The multidisciplinary team received a $750K NSF grant to address the challenges of food security in Maryland.
Vanessa Frias-Martinez, an associate professor in the College of Information Studies (INFO), is part of a University of Maryland team just awarded a $750K grant to address the complex and interconnected challenges of food and nutrition security in the state of Maryland.
The award, part of an $11M investment through the National Science Foundation’s Convergence Accelerator program, will create the Mid-Atlantic Food Resiliency Network (MFRN), a multidisciplinary effort to reduce hunger, food waste, barriers to food access, and food deserts.
Stephanie Lansing, a professor of environmental science and technology, is principal investigator of the NSF award. As team leader, she will focus on characterizing food waste and developing strategies to safely move it back into the market.
“[With this] support, we aim to take our research around food and nutrition security to the next level,” Lansing says, adding that the UMD team expects their collaborative work to have a statewide impact, with the ability to scale up their research across the Mid-Atlantic region.
Frias-Martinez, who has a joint appointment in the University of Maryland Institute for Advanced Computer Studies, will use her expertise in transportation and modeling on the project. Much of her work is focused on enhancing policymaking through data-driven approaches using novel sources of information such as cell phone or GPS data.
Other Maryland faculty involved include Caroline Boules, an assistant research professor of anthropology who will examine food security and nutrition needs within urban communities; Hee-Jung Song, an associate professor of nutrition and food science who is an expert in consumer-driven education and behavior change; Cheng Gong, an assistant professor of electrical and computer engineering who will develop quantum nanosensors to detect spoiled food and reduce food waste; Lisa Alexander in UMD’s Department of Resident Life, who is an expert in sustainability programs; Oliver Schlake, a clinical professor in the Robert H. Smith School of Business who teaches entrepreneurship and ideation; and Sydney Daigle from the Prince George’s County Food Equity Council.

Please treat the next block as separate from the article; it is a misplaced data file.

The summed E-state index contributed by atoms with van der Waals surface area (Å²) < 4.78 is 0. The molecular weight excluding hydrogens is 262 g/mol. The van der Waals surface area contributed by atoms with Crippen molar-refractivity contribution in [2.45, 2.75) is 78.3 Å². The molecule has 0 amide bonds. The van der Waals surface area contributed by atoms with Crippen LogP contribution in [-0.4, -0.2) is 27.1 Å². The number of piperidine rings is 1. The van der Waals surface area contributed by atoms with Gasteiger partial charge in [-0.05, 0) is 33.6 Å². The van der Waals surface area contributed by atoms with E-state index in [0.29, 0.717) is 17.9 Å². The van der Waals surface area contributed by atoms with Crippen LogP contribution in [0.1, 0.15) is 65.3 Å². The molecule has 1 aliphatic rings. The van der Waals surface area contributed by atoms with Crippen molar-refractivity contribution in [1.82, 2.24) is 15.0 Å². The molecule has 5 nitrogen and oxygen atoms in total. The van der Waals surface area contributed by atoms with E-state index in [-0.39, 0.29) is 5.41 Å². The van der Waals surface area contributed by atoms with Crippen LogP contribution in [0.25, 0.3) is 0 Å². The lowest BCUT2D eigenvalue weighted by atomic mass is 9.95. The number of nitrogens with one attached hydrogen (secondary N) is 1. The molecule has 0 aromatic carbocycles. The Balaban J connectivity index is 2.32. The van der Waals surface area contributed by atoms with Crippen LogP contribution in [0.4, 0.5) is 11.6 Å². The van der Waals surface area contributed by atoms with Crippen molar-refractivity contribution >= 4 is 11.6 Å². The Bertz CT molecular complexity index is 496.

Phase 1 of the MFRN project will focus on research, surveys, focus groups, and intensive stakeholder engagements to fully understand needs and challenges regarding food and nutrition security in Maryland. The UMD team will then develop a proposal for next-step actions and participate in a formal pitch that, if funded, would lead to the development of an actionable program that is user-inspired and provides avenues for sustainable food security efforts that go beyond the initial NSF support.
“The Convergence Accelerator is a relatively young NSF program, but our unique program model is focused on delivering tangible solutions to address societal and economic challenges,” says Douglas Maughan, who leads the program. “We are excited to have selected teams focused on developing use-inspired solutions to address [these] challenges.”
—This article is adapted from a news release published by the College of Agriculture & Natural Resources.